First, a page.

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Flexible. Constantly changing. That's in-house Internet banking at Pennsylvania State Employees' Credit Union (PSECU), according to Rick Long, vice president of IT.

And it's all in the name of self-service, he added.

In fact, "psecu home" deserves attention, according to the Cornerstone Advisors, Inc. GonzoBanker advisory team, which has lauded PSECU's in-house development as "pragmatic and creative."

Take online bill pay, for example. "Our Bill Payer system is the best-kept secret around," Long claimed. About 25 % of PSECU's 279,000 members use the service.

On the payment-processing side, PSECU Bill Payer has "virtually eliminated support phone calls from members." That's because the CU giant doesn't generate only one check to pay for a list of members' bills, said Long. Instead, the CU creates one check, per merchant, per member.

That way, only the merchant and the member have to deal with bad checks. "The check is made out to the merchant, with the member's name and address on it," Long explained. "If there's a problem with the check, the merchant sends it directly back to the member."

Cost-Savings Extended To Members

As with the $2-billion CU's other Internet banking applications, Bill Payer was developed in-house. Consequently, the CU saves enough money on bill pay vendor fees to offer the service free to members.

"If we had aligned with a provider, there's no way we'd continue to absorb bill pay costs," Long said.

With this summer's implementation of Mastercard Remote Payment and Presentment Service (RPPS), bill payer will make even more financial sense for PSECU. When PSECU writes a check to pay off a member's bill payer merchant, it spends about 60 cents per item, Long said. RPPS displaces paper, reducing the need to write checks and lowering the cost for each item to four cents.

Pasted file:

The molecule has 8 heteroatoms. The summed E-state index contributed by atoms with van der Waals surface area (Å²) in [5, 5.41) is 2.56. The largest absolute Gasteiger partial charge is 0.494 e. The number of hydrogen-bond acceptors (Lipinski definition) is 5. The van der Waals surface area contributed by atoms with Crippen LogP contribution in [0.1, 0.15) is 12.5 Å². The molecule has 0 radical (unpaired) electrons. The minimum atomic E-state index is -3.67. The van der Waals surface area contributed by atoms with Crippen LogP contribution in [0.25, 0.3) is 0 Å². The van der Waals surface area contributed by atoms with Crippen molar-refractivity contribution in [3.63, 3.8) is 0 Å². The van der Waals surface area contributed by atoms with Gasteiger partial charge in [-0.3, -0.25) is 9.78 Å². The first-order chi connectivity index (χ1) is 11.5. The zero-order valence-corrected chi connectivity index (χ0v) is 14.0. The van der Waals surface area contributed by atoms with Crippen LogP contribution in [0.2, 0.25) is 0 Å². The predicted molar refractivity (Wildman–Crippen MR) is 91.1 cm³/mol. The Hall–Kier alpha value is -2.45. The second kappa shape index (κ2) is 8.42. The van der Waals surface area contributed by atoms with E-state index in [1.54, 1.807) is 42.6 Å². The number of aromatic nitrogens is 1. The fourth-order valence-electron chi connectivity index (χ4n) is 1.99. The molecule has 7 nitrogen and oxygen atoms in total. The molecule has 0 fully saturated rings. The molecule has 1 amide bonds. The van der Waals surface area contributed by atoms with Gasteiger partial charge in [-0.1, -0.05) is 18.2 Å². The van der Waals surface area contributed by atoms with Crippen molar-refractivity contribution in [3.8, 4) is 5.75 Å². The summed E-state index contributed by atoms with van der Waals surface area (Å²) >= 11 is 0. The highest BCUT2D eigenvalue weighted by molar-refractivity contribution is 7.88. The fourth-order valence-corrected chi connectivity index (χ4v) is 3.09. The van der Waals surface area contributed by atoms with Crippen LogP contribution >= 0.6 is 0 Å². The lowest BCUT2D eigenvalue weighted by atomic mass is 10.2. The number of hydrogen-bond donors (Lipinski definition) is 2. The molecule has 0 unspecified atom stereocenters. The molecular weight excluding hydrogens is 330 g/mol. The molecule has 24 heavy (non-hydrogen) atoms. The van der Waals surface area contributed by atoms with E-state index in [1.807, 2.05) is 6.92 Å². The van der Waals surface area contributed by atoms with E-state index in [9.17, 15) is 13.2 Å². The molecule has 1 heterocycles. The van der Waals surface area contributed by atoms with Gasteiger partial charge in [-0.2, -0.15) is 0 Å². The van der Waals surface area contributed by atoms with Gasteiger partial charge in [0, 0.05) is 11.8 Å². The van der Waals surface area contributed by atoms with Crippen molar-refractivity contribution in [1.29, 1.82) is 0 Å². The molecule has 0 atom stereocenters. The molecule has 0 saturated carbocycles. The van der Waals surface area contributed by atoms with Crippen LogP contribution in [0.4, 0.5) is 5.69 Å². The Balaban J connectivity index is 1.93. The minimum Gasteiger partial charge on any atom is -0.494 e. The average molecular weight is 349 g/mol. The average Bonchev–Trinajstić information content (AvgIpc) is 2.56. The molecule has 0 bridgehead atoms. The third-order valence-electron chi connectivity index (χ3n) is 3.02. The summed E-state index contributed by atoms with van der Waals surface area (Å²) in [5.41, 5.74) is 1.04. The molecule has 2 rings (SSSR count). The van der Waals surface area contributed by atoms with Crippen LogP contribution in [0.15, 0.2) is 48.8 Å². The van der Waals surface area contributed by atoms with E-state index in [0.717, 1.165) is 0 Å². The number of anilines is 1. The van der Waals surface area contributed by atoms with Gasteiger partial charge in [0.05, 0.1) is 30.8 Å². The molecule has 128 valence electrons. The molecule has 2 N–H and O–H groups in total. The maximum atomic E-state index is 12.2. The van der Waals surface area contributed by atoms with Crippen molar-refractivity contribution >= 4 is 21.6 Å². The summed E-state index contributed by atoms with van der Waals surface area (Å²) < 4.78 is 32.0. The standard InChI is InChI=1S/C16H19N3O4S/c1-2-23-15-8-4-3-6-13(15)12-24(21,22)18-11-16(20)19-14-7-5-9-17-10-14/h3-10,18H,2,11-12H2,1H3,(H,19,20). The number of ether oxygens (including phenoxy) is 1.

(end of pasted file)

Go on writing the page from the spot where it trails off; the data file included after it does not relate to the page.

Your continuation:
Estimated annual savings for PSECU? About $400,000, according to Long.

PSECU's Internet banking glory is in reach for other CUs, too. In fact, 26 clients are using the year-old psecu home through PSECU's CUSO, eCU Technologies, formed last August.

"We provide anything you can imagine with home banking," said Long.

Long, also the vice president of IT for eCU Technologies, told The Credit Union Journal about "some of the hurdles that psecu home has overcome and nice features of psecu home that you don't see at other financial institutions:"

What's Included

UPost Home "blows away banks and other credit unions," Long said. Qualified members get immediate access to funds from deposits that are in the mail, simply by entering deposit information, such as check number and amount and maker, online.

* Members can view up to a year's worth of card transactions online, a perk made possible by PSECU's in-house credit card processing system.

* Credit and debit card balances are not only listed by total balance, but also by available balance. "The system shows if there are authorized transactions in the pipeline," he said. "We hyperlink the available balance to transactions that are in the pipeline, whether ATM, or an e-bill."

* Members can complete psecu home sign up and log-in "in a matter of minutes," said Long.

* Transfers between accounts and transfers within accounts are enabled, as well as a transaction filter, which allows members to search their transaction history according to type, such as ATM or deposits, or by vendor.

* The psecu home "preferences" page allows members to change the default log-in page, or change the default order in which transactions are listed.

* Members can get email alerts, for everything from share balances to credit purchases made.

* Coming up for psecu home members: person-to-person payments and inter-institution payments, as well as "AccountNet" account aggregation integrated with psecu home.

Long acknowledges PSECU President Greg Smith's philosophy when talking about the CU's approach to Internet banking: "A while ago you wouldn't have even dreamed of pumping your own gas," Long said. "It's the same for home banking. We want you to have everything at your disposal to do all your banking on your own."

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